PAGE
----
Some say that exporting American natural gas to other countries will increase economic growth, keep thousands employed, and help increase domestic production of natural gas. Others say that American natural gas should be used here at home, where it can lead to thousands of new manufacturing jobs, grow the entire American economy, and keep prices of natural gas affordable. Which comes closest to your view?
Actually, it’s a false choice, a little bit of opinion polling flim-flammery. We can have both – as careful, scholarly research (see here and here) has shown. We have ample natural gas reserves to supply the needs here at home as well as those of friendly overseas buyers.
Posted March 5, 2014
Politico reports (sub req'd) that the Energy Department plans to stick with its “case-by-case” approach to approving natural gas export projects – even as some policymakers say speeding up the process would send a strong signal that the United States is a leader in global energy markets, expanding its ability to broaden supply options and defuse energy-related standoffs like the one playing out between Russia and Ukraine.
Posted February 21, 2014
Well-Being in America: Shale Gas Buys You Happiness
The Economist: Based on interviews with more than 178,000 people from all 50 states, the Well-Being Index offers an interesting glimpse of the physical and mental health of the nation. It also spotlights the country's winners and losers. The results divide regionally, with Midwestern and Western states earning nine of the ten best scores in 2013, while Southern states have eight of the ten lowest. Massachusetts has the highest rate of residents with health insurance (which may bode well for Obamacare). Colorado, meanwhile, nearly always has the lowest obesity rate.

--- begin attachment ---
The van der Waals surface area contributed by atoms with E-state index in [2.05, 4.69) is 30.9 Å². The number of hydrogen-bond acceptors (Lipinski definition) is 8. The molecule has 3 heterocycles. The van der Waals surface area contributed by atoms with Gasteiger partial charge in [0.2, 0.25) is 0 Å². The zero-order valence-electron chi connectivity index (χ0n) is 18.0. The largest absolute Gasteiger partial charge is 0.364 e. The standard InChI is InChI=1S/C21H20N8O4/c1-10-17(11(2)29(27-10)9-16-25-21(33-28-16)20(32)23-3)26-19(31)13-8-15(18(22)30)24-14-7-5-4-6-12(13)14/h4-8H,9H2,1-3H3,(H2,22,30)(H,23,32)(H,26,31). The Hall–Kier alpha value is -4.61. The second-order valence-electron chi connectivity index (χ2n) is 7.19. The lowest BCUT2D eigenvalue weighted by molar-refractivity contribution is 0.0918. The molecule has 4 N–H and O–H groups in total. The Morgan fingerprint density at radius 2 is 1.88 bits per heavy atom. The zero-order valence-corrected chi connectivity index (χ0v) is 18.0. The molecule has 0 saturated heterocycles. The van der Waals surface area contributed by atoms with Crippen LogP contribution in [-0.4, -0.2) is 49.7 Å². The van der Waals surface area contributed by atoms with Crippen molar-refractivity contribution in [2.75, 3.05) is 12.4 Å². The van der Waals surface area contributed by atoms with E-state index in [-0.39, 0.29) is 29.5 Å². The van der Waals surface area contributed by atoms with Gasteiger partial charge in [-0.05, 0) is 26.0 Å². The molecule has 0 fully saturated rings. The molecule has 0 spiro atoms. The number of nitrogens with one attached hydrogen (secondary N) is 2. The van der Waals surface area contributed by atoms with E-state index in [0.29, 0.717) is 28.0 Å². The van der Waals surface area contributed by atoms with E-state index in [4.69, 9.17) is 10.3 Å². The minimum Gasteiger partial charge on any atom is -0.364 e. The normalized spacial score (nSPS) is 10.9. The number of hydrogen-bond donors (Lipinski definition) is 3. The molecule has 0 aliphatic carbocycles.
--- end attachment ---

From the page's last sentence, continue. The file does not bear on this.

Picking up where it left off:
Sitting pretty in first place now is North Dakota, which has displaced Hawaii as the state where people are most likely to be healthy and feel good about their life and work. North Dakota’s speedy climb to first place from 19 last year seems to have a lot to do with the shale-gas boom, which has buoyed the state with lots of new jobs and money. This bonanza has apparently trickled into South Dakota, which has elbowed aside Colorado to secure second place.
Posted February 19, 2014
The outlook for U.S. energy from shale and other tight-rock formations just keeps improving. Two new assessments underscore this.
First, a panel hosted this week by CSIS revisited the National Petroleum Council (NPC) report on U.S. unconventional natural gas issued in 2011 and concluded that new discoveries and technologies paint an even brighter picture than NPC did nearly three years ago.
Posted January 6, 2014
API hosts its annual State of American Energy event on Tuesday at the Newseum in Washington, D.C., and the discussion will focus on choices our country can make to increase energy development, grow jobs and the economy and make us more secure in the world. The event will be streamed live beginning at noon. Join in the conversation on Twitter by using the #SOAE14 hashtag.
The event comes at a time when policymakers are considering important energy issues, some of them framed in recent posts by the National Journal and Politico. At the top of our list of key energy issues:
Keystone XL pipeline
Federal consideration of TransCanada’s application for a cross-border permit passed the five-year mark last fall – which means the Keystone XL could have been built twice in the time the pipeline has been held up by Washington.
Posted December 26, 2013
Though there are compelling, Economics 101-type reasons the U.S. should lift its dated ban on crude oil exports and help clear the way for the export of U.S. liquefied natural gas (LNG), opponents of both continue to misunderstand the way global energy markets work – as well as the significant benefits accruing to the United States from free trade.
You’ve probably heard the rhetoric: Keep American oil and natural gas locked up here at home for U.S. consumers.
This misses the essential fact that crude oil is traded (and priced) globally, and that limiting LNG exports will only limit U.S. participation in an important, developing market – while effectively denying our country the infusion of overseas wealth in exchange for valuable American commodities.